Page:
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1bzm, 1urt, sequence alignment
Models #1 1bzm and #2 1urt associated with sequences in a multiple alignment, with ChimeraX selection sequence region.

Tool: Sequence Viewer

The Sequence Viewer displays individual sequences and sequence alignments of amino acids and nucleotides, with crosstalk to any associated structures. A sequence file can be opened with the command open, and the sequence of a structure chain can be shown by clicking a link in the Log (in the Chain information table that appears when a structure is opened) or by using the command:

sequence chain  chain-spec

Multiple Sequence Viewer windows can be shown at the same time, and they can be manipulated like other panels in ChimeraX (more...). Wrapping and other behaviors can be controlled in the Sequence Viewer settings. See also: matchmaker

Colored Boxes (Regions)

Sequence regions are colored boxes or outlines that enclose one or more residue symbols. A single region may contain any number of disjoint and/or abutting boxes. Pausing the cursor over a region (but not directly over a residue symbol) shows its name in a pop-up balloon.

Some regions are created automatically, such as by association with a structure. Regions can also be created manually by dragging within the sequence window. Manually created regions are shown in this color (default, see Regions settings).

The active region is the region most recently clicked or created by dragging. Shift-dragging with the left mouse button adds to the active region, whereas Ctrl-dragging creates a new region and makes it the active region. (On Mac, command key replaces Ctrl.) The active region is indicated with a dashed outline; clicking the active region deactivates it, and clicking a different region deactivates the former active region and makes the new region active. A region with no interior color is only responsive to clicks on its borders.

Sequence-Structure Association

A sequence that arose from a structure's chain information is automatically associated with that chain, with regions for protein structure helices and structure strands. Such sequences are closed when their structure chains are deleted or closed, and they are not automatically associated with other structures.

When sequences and structures are opened independently, a structure chain will be associated automatically with a sequence if their sequences can be aligned without mismatches exceeding 1/10 of the residues in the structure chain. The association and number of mismatches will be reported in the Log. For automatic association,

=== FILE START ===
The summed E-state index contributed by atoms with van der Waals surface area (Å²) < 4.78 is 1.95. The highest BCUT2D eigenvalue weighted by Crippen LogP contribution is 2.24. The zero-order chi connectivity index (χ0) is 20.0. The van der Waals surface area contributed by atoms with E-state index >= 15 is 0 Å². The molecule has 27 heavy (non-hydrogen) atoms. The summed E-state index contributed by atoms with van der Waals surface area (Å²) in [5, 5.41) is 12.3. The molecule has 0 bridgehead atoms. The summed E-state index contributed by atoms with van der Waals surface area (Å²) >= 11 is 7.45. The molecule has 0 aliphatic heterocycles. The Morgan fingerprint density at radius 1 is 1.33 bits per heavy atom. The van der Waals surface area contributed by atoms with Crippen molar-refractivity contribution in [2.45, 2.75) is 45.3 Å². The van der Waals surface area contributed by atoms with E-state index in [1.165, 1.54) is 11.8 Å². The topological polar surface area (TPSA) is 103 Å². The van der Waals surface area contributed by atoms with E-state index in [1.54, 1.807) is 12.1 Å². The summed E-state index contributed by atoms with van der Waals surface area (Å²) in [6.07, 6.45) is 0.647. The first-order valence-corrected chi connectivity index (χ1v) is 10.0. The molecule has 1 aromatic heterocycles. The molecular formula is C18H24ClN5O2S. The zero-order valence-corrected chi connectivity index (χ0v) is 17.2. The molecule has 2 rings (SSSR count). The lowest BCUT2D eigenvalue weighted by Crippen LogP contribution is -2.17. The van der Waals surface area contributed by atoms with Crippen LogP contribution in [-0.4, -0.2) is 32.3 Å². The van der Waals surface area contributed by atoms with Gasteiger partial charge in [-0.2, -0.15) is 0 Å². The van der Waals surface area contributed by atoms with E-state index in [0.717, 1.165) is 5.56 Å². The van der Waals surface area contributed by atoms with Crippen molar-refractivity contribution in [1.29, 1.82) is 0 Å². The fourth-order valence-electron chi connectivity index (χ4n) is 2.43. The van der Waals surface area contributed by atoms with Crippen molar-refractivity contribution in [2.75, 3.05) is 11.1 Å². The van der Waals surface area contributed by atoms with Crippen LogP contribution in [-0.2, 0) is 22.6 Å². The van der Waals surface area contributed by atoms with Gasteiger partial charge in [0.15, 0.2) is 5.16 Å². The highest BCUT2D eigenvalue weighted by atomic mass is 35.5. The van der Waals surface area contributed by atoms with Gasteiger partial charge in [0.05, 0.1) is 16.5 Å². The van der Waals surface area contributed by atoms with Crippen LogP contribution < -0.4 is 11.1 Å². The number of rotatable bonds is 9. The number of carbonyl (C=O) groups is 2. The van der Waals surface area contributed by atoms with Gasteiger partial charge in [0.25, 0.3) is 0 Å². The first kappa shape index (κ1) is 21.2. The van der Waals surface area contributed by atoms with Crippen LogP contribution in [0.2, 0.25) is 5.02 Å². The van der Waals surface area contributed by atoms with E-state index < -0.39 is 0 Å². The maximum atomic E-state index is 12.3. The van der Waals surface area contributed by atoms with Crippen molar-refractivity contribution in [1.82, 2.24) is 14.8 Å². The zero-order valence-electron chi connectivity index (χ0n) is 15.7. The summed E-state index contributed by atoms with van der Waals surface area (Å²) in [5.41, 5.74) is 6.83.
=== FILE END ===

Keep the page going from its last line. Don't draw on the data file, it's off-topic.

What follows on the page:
In the sequence window, regions may be created to show mismatches and missing residues according to the association. If a mismatch or missing residue only occurs in a subset of multiple associated structures, a pink box or gray outline is shown instead (default, see Regions settings).

Further effects of association:

Sequence Viewer Settings (Preferences)

Choosing Settings... from the Sequence Viewer context menu shows its settings in a separate window, with sections:

The settings window can be manipulated like other panels in the ChimeraX interface (more...).

Save saves the current settings as preferences, Reset replaces the current settings with the initial “factory” defaults (values shown in bold below), and Restore restores values that were saved previously. The Buttons below... option indicates whether these buttons should apply only to the currently shown section (e.g., Appearance) or to all of the Sequence Viewer preferences. Although there can be multiple settings windows with different values for multiple Sequence Viewer windows, there can be only one set of saved preference values.



The Regions section of settings controls whether different types of regions should be shown, and if so, their initial colors. Each color well can be clicked to choose a color interactively. On/off checkboxes indicate whether to color the region border (box outline) and/or interior (box fill), whereas full and partial refer to whether the region applies to all structures associated with a position or to only some fraction of those structures.

UCSF Resource for Biocomputing, Visualization, and Informatics / February 2018